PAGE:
Hip hop has four main elements and five secondary elements. The main four are essential for understanding hip hop music, while the other five are not necessary for musicality, but are still relevant.
The four main elements are rap, breakdancing, DJ’ing, and graffiti. Other characteristics are the cultural and historical knowledge of hip hop, street entrepreneurship, beatboxing, hip hop fashion, and the hip hop language.
The history of the Hip-Hop / rap
Hip-hop started in the 1970s as an urban underground movement in the Bronx. The movement initially focused on MC neighborhood parties or private home parties. It has always been a powerful way for people to get used to protesting the impact of legal institutions on minorities, especially in prisons and the police.
Young blacks and urban Latinos in the southern Bronx used hip-hop as a form of expression. It emerged from the ruins of a devastated neighborhood that the public has long rejected as an outdated community.
Jamaican DJ Kool Herc was the first to use hip hop percussion, using two turntables to extend the length of a disc and a mixer to switch between tracks.
MC’ing, or rap, comes from the tradition of African-American confinement, in which men compete in the originality of language to attract listeners. Therefore, this spoken style was put into a rhythm.
While the idea of hip hop was still new, the basics already existed in African American music. The text of modern hip-hop has gone from sexual progress to social or political commentary.
What was once a spoken word has become a rhythmic point, which has given rise to rhyme and beat in its current form.
Hip-hop / rap in the ’80s
In the late 1970s, hip-hop was mainstream. The 80s marked the start of the first rap song certified by Kurtis Blow. It also saw artists like Afrika Bambaataa rapping on electronic sound, rather than on records.
In 1986, Beastie Boys, one of the first white hip-hop groups, released Licensed to Ill, which became the first rap album to reach the top of the Billboard album charts. Other recordings that began during this decade included artists such as Run-DMC, Public Enemy, Grandmaster Flash, and Biz Markie.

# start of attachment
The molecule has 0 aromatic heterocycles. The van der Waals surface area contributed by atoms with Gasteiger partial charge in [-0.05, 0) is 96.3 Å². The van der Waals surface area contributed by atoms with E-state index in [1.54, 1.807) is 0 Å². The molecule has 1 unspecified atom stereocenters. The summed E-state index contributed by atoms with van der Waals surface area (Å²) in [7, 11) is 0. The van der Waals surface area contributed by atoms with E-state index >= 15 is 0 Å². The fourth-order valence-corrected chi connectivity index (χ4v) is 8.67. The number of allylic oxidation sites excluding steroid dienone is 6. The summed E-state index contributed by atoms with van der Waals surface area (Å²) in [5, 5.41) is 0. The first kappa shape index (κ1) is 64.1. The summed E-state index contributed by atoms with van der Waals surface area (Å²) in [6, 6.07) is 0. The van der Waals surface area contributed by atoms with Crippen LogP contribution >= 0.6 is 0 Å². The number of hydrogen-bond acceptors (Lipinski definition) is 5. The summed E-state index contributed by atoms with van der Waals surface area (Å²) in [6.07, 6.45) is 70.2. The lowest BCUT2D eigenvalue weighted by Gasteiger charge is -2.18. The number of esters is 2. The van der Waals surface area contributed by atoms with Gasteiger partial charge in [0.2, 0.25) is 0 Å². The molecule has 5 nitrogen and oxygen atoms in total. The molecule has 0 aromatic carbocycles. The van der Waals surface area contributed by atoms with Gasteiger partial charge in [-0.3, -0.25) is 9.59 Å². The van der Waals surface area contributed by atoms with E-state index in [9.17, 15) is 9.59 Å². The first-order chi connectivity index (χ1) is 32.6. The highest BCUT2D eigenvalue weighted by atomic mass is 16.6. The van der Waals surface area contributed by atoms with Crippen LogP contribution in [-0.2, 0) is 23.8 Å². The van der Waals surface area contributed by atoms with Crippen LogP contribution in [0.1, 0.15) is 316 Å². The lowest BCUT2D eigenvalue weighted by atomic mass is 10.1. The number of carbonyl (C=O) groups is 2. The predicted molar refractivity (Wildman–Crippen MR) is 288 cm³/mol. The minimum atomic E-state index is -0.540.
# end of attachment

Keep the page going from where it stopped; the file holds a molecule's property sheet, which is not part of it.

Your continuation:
Many artists of the 80s made social statements using hip-hop as a platform, and the genre began to use the human body to reflect the rhythm of the music. Beatboxing quickly gained popularity, both as an accompanist and as a soloist.
Music videos have also started to shape the music industry and, in the hip hop genre, these collections have tended to glorify urban neighborhoods, graffiti, and hip hop as a subculture.
Hip-hop / rap in the ’90s
In the 1990s, gangsta rap became a commercial success, and the text became violence, misogyny, and drugs. Hip hop became a commodity, and black teens were no longer the only paying audience.
Hip hop was the platform for social and political messages for people who did not know the living conditions in the ghetto. Even today, hip hop attracts a wider audience, thanks to artists of all races.
Hip hop was not just a musical genre, but also a movement. It was a platform through which artists alerted people to the diseases of society. The reason why this particular genre is so popular among African Americans is that it is the only way to communicate with people and share their problems with them. Through music, they can show the world that they are misinterpreted and do not want to be treated as a minority. Hip hop has been a growing force for many.
The artists who made hip-hop famous include: DJ Kool Herc, Grandmaster Flash, Africa Bambaataa, LL Cool J, A Tribe Called Quest, Run DMC, Beastie Boys, Tupac Shakur, Notorious B.I.G., Snoop Dogg, Dr. Dre, Eminem, Twista, DMX, Ja rule, NAS, Dr. Dre, Ice Cube, and Jay Z.
Today's most popular artists include Eminem, Drake, Lil Wayne, Post Malone, Nicki Minaj, Kendrick Lamar, Jay-Z, Kanye West, J Cole, Cardi B,